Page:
Think of them as "the good guys" and "the good girls."
Insects such as lacewings, lady beetles and flower flies.
We're delighted to see that the Xerces Society for Invertebrate Conservation has just published a 250-page book on "Farming with Native Beneficial Insects."
The book advocates the use of beneficial insects to prey upon crop pests, thus "reducing or eliminating the use of pesticides," say co-authors Eric Lee-Mäder, Jennifer Hopwood, Mace Vaughan, Scott Hoffman Black, and Lora Morandin.
"This comprehensive guide describes how to recognize these insects and their habitat, and how to evaluate, design, and improve habitat for them," they write. They offer specific solutions, including native plant field borders, mass insectary plantings, hedgerows, cover crops, buffer strips, beetle banks, and brush piles.
The much-acclaimed book, available for purchase on the Xerces website, is drawing well deserved accolades, including this one from Claire Kremen, professor and co-director of the Berkeley Food Institute, University of California, Berkeley:
“If you are a grower or a backyard gardener, this is a ‘must have.' Readable and filled with gorgeous photos and handy charts, this book provides reams of information about how to get the upper hand on your pest issues with reduced or no pesticide use.”
Xerces officials say the release of Farming with Native Beneficial Insects coincides with its launch of a new nationwide workshop series on natural pest control: the Conservation Biological Control Short Course. The course, to begin in the West and Midwest, "provides farmers, crop consultants, and government farm agency staff with a comprehensive, hands-on training in the natural pest management strategies described in the book. A similar workshop model previously offered by Xerces trained tens of thousands of people in farm communities across the U.S. to conserve bees and restore pollinator habitat, and helped facilitate the restoration of more than 100,000 acres of wildflower habitat for bees."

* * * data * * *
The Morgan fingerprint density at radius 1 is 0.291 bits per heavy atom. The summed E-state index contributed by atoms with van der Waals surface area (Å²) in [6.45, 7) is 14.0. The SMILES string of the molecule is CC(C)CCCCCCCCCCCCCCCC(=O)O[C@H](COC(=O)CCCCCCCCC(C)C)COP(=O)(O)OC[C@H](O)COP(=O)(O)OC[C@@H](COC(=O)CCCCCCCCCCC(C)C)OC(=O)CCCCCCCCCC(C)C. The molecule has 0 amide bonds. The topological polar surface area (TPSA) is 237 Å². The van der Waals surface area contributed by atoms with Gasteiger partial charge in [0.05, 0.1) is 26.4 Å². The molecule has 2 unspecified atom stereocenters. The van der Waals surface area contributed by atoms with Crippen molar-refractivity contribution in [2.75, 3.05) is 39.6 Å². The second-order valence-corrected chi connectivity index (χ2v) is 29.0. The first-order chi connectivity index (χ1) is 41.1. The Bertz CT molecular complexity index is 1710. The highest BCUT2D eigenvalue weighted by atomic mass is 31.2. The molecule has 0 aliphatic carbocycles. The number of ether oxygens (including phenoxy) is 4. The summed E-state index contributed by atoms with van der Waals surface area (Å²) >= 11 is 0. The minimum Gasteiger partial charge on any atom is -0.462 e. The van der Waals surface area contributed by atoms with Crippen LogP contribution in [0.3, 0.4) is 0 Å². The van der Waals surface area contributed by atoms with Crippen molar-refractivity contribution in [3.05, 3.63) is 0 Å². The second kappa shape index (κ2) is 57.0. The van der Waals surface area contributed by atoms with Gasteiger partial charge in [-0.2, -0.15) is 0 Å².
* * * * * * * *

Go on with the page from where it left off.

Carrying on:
Speaking of "the good guys" and "the good girls," be sure to read the UC Statewide Integrated Pest Management Project's website on beneficial insects and natural enemies. The natural enemies include assassin bugs, bigeyed bugs, brown lacewings, convergent lady beetles, damsel bugs, dustywings, syrphid flies and twicestabbed lady beetles.
What is Integrated Pest Management (IPM)? "Integrated pest management uses environmentally sound, yet effective, ways to keep pests from annoying you or damaging plants. IPM programs usually combine several pest control methods for long-term prevention and management of pest problems without harming you, your family, or the environment. Successful IPM begins with correct identification of the pest. Only then can you select the appropriate IPM methods and materials."
UC IPM points out:
- Many pests can be managed without the use of pesticides.
- Use pesticides only if nonchemical controls are ineffective and pests are reaching intolerable levels.
- Use pesticides in combination with the methods described above.
- Choose pesticides carefully. Use the least toxic, most effective material to protect human health and the environment.
- Examples of least toxic insecticides include:
- Oils; and
- Microbials such as Bacillus thuringiensis (Bt) and spinosad.
The more we learn about pests and the natural enemies of pests, the oft-heard quote, "Keep your friends close and your enemies closer" rings quite true. The more we learn about our enemies, the less likely they will be able to harm us.
We can expect some exciting research to emerge from the U. S. Department of Agriculture's Specialty Crop Research Initiative (SCRI).
And UC Davis pollination ecologist Neal Williams, an assistant professor in the Department of Entomology, is a part it.